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manelapb

Joined: 11 Mar 2011
Posts: 9

PostPosted: Tue 15 Mar 2011, 14:10    Post_subject:  

nooby wrote:
... if puppy did not wait for the USB then the hardware would not have time to settle an send correct signals and it would fail.


take a look to http://www.murga-linux.com/puppy/viewtopic.php?p=504607#504607

Quote:

Another way would be to tell the user of a OS to write explicit code on the kernel line. "Don't look for USB I have none attached" then that would speed up boot.
Hummmmm... Rolling Eyes
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manelapb

Joined: 11 Mar 2011
Posts: 9

PostPosted: Tue 15 Mar 2011, 14:18    Post_subject:  

technosaurus wrote:
With some hacking of pupngo I was able to get to the xvesa + jwm desktop in ~3 sec on a 1.6ghz machine. It wasn't by any means fully functional, but the rest could load in the background ... possibly even in parts.


After taking a look at it now I strongly believe that a 15 seconds USB boot of a nearly standard Puppy (with some tuning boot parameters) is really possible, with just small modifications to the boot scripts.
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Dougal


Joined: 19 Oct 2005
Posts: 2505
Location: Hell more grotesque than any medieval woodcut

PostPosted: Tue 15 Mar 2011, 16:52    Post_subject:  

manelapb wrote:
nooby wrote:
... if puppy did not wait for the USB then the hardware would not have time to settle an send correct signals and it would fail.


take a look to http://www.murga-linux.com/puppy/viewtopic.php?p=504607#504607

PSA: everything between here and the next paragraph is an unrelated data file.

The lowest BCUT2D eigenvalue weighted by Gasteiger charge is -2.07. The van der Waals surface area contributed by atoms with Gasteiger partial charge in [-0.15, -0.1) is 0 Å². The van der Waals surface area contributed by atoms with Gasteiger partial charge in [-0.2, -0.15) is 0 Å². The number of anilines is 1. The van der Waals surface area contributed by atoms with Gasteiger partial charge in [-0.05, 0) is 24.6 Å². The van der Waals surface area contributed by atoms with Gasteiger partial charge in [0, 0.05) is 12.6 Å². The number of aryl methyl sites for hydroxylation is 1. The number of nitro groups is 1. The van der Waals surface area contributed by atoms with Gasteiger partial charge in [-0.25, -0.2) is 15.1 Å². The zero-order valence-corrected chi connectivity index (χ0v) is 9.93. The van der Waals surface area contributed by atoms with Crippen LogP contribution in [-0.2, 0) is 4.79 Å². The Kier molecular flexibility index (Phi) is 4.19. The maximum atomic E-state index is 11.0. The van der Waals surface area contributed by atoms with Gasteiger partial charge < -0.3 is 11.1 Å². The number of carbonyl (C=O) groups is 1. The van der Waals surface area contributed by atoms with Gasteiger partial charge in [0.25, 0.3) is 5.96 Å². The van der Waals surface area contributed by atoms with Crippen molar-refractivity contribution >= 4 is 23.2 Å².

Quote:

Another way would be to tell the user of a OS to write explicit code on the kernel line. "Don't look for USB I have none attached" then that would speed up boot.
Hummmmm... Rolling Eyes

Code:
echo 0 > /sys/module/usb_storage/parameters/delay_use
tends to make things work faster. 0 can cause problems with devices not being detected, in which case 1 should be ok.
(I added to my init script a usb_delay= parameter to control how many seconds to use).

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jemimah


Joined: 26 Aug 2009
Posts: 4309
Location: Tampa, FL

PostPosted: Tue 15 Mar 2011, 17:04    Post_subject:  

technosaurus wrote:
With some hacking of pupngo I was able to get to the xvesa + jwm desktop in ~3 sec on a 1.6ghz machine. It wasn't by any means fully functional, but the rest could load in the background ... possibly even in parts.


You booted a normal kernel in less than 3 seconds? Are there details posted somewhere?
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technosaurus


Joined: 18 May 2008
Posts: 4351

PostPosted: Tue 15 Mar 2011, 17:57    Post_subject:  

[quote="jemimah"]
You booted a normal kernel in less than 3 seconds? Are there details posted somewhere?
[/quote]
Yes, normal kernel, but the first (almost) line in init was a variation of
Xvesa -screen 640x480x16 -nolisten tcp & sleep .1 && jwm -display :0 &
(Using a static uclibc xvesa and jwm in the initrd.)
I could not get a terminal emulator in that environment to work though... not sure if I needed to have getty running or mount something or export variables???iirc it said something along the line of ...can't open pty ...but looking back this may be due to my uclibc config... Rob has some pty related options disabled in the default aboriginal config.

[b]edit[/b] the plan was to give the load status by using a tray(s) to update load status by doing something like

[code]